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Breast Reconstruction and Your Cancer Treatment

female cancer patient depressed (1)Women facing a life-threatening breast cancer diagnosis often develop complicated feelings about their breasts and their physical appearance. You may even feel that your body has betrayed you. These feelings are valid. As you come to terms with the physical impact of breast cancer and consider treatment options, remember that your mental health and inner healing are as important as your physical well-being. Restoring body confidence can take time, but many women go on to develop a renewed sense of who they truly are with the support of a compassionate and experienced cancer treatment team.

When should you consider breast reconstruction?

The weeks following a breast cancer diagnosis are overwhelming. You are likely worried about the impact of your illness on your loved ones, and many of the decisions that affect your family can seem out of your control. Being confident in the skills and expertise of your treatment team is an important first step. With this in mind, it’s important to find trusted oncologists and a breast surgeon who can help you begin to imagine life after cancer.

“Your first priority is treating the cancer,” says Dr. Eric Wimmers, a plastic surgeon at the Institute for Advanced Reconstruction specializing in microsurgical breast reconstruction. “But your pathway to reconstruction begins on the day of your mastectomy. Ideally, the plastic surgeon is present at the mastectomy to help preserve as much native breast skin as possible, so you have more feeling and sensation." The placement of a flat tissue expander during your initial surgery also helps ensure the best options and outcomes for future breast reconstruction after a mastectomy

How long after cancer treatment can you have breast reconstruction?

Each patient’s breast cancer treatment plan is unique. Some decisions can’t be made until after the cancerous tissue is removed and a pathology report is completed. Whether you undergo a surgical excision (lumpectomy, mastectomy), chemotherapy, radiation, or a combination of treatments, the guidance of a board-certified plastic surgeon can help you consider your personal goals and options each step of the way.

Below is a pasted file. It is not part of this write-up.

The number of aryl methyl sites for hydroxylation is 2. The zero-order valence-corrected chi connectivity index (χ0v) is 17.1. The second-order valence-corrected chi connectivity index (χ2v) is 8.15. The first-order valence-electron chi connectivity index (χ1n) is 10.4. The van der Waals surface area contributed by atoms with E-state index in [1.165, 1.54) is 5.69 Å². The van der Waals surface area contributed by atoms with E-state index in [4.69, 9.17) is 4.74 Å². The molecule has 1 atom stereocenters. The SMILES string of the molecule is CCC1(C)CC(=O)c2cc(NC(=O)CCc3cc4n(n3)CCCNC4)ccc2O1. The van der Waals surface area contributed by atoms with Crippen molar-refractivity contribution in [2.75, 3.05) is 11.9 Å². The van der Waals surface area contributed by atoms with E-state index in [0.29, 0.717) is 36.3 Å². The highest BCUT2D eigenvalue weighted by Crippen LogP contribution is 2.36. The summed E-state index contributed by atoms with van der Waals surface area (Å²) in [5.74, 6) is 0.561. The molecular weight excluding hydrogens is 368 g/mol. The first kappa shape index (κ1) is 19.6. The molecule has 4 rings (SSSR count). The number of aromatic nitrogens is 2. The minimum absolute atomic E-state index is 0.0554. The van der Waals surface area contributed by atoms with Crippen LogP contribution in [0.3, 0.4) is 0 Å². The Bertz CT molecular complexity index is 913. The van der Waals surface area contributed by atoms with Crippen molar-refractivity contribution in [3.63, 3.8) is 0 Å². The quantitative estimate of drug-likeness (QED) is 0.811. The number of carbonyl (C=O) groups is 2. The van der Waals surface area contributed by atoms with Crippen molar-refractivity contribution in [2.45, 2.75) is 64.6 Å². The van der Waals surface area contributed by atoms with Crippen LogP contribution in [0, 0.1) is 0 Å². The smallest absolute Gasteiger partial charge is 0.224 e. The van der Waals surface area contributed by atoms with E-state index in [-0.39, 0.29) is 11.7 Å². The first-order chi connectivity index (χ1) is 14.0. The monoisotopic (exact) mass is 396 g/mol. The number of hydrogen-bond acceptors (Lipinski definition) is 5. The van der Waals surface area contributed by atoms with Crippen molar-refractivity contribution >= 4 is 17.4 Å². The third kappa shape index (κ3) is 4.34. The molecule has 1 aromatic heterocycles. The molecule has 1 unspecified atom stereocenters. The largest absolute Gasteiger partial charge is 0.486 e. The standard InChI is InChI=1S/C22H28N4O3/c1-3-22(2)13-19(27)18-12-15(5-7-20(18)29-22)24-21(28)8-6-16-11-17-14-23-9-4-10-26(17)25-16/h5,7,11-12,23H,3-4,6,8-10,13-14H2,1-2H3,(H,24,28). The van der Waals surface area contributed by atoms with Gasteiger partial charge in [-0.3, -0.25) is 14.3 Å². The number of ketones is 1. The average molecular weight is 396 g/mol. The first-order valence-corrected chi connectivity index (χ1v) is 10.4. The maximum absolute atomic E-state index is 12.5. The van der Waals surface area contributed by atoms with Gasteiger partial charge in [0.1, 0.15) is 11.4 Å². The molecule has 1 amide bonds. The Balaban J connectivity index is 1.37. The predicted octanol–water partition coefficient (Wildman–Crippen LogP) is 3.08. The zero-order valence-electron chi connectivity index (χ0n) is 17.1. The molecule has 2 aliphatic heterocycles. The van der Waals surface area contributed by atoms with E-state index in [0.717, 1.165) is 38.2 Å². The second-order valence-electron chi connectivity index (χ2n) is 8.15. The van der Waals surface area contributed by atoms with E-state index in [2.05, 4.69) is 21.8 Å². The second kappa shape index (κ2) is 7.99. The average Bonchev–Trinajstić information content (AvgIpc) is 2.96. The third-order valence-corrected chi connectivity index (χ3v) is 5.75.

Breast reconstruction is typically performed 3-12 months following a mastectomy, depending on the extent of chemotherapy and radiation required. The procedure is often considered medically necessary by insurance providers for the augmentation and reshaping of one or both breasts to restore a natural breast profile. Breast reconstruction may include the placement of saline implants or a more extensive autologous reconstruction (DIEP Flap procedure) using your own tissue, often skin and fat from the lower abdomen, to reconstruct the shape of your breast. 

Does radiation affect breast implants?

Radiation can potentially affect breast implants by causing changes to the implant's structure or integrity. High levels of radiation exposure can lead to implant hardening, scarring, or rupture. However, the impact of radiation on breast implants depends on various factors, including the type of implant, radiation dosage, and individual patient characteristics.

The best options for your breast reconstruction will depend on your cancer treatment plan and any other health-related issues. Autologous reconstruction is often recommended for women who have had radiation or who may need radiation in the future, as your body’s natural tissue is more resilient against the effects of radiation. But the surgery itself is considerably more extensive when fat/skin/tissue are removed from the abdomen, so if there are potential health complications related to a long surgery, the simpler implant procedure may be ideal. 

What should you expect after a breast reconstruction procedure?

woman examining breast implants (1)Recovery time is important when determining which reconstructive option is best for you. After several weeks of gradual tissue expansion, using the expander placed during your mastectomy, the placement of silicone implants is a relatively simple procedure. Patients can expect to return home and perform moderate levels of activity following breast implants. In contrast, transferring natural tissue from another part of your body requires a 3-day hospital stay and a more extensive recovery process.

It may be helpful to talk with other women who have gone through similar procedures — including cancer treatment operation, reconstruction, and the emotional and physical healing process. Attending a support group, such as those offered by your cancer treatment provider or our Institute’s Center for Breast Reconstruction, will help align your inner healing with your body’s physical recovery. 

Discuss breast reconstruction with your cancer care team, or visit us online to learn more about your options.